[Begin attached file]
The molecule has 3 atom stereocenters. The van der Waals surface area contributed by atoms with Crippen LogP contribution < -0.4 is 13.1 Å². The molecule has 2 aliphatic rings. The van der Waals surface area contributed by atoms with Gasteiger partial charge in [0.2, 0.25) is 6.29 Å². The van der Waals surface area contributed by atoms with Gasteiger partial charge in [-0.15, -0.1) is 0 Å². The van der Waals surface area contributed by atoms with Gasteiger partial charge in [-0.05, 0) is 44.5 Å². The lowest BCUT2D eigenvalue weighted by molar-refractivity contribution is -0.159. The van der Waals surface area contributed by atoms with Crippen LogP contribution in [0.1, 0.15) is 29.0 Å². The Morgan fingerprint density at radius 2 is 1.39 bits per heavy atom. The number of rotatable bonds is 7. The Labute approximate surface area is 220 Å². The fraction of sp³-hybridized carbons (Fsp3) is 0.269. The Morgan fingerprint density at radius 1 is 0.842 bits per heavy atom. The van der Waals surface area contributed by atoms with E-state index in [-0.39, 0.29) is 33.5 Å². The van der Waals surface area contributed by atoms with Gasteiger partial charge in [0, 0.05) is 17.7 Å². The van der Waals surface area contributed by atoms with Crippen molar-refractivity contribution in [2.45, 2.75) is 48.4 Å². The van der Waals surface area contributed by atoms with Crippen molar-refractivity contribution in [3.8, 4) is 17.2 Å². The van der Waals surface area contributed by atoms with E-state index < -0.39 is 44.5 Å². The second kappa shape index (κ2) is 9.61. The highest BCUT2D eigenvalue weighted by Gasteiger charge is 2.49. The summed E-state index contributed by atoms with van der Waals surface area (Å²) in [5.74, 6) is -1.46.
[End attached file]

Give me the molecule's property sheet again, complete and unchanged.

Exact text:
The molecule has 3 atom stereocenters. The van der Waals surface area contributed by atoms with Crippen LogP contribution < -0.4 is 13.1 Å². The molecule has 2 aliphatic rings. The van der Waals surface area contributed by atoms with Gasteiger partial charge in [0.2, 0.25) is 6.29 Å². The van der Waals surface area contributed by atoms with Gasteiger partial charge in [-0.15, -0.1) is 0 Å². The van der Waals surface area contributed by atoms with Gasteiger partial charge in [-0.05, 0) is 44.5 Å². The lowest BCUT2D eigenvalue weighted by molar-refractivity contribution is -0.159. The van der Waals surface area contributed by atoms with Crippen LogP contribution in [0.1, 0.15) is 29.0 Å². The Morgan fingerprint density at radius 2 is 1.39 bits per heavy atom. The number of rotatable bonds is 7. The Labute approximate surface area is 220 Å². The fraction of sp³-hybridized carbons (Fsp3) is 0.269. The Morgan fingerprint density at radius 1 is 0.842 bits per heavy atom. The van der Waals surface area contributed by atoms with E-state index in [-0.39, 0.29) is 33.5 Å². The van der Waals surface area contributed by atoms with Gasteiger partial charge in [0, 0.05) is 17.7 Å². The van der Waals surface area contributed by atoms with Crippen molar-refractivity contribution in [2.45, 2.75) is 48.4 Å². The van der Waals surface area contributed by atoms with Crippen molar-refractivity contribution in [3.8, 4) is 17.2 Å². The van der Waals surface area contributed by atoms with E-state index < -0.39 is 44.5 Å². The second kappa shape index (κ2) is 9.61. The highest BCUT2D eigenvalue weighted by Gasteiger charge is 2.49. The summed E-state index contributed by atoms with van der Waals surface area (Å²) in [5.74, 6) is -1.46.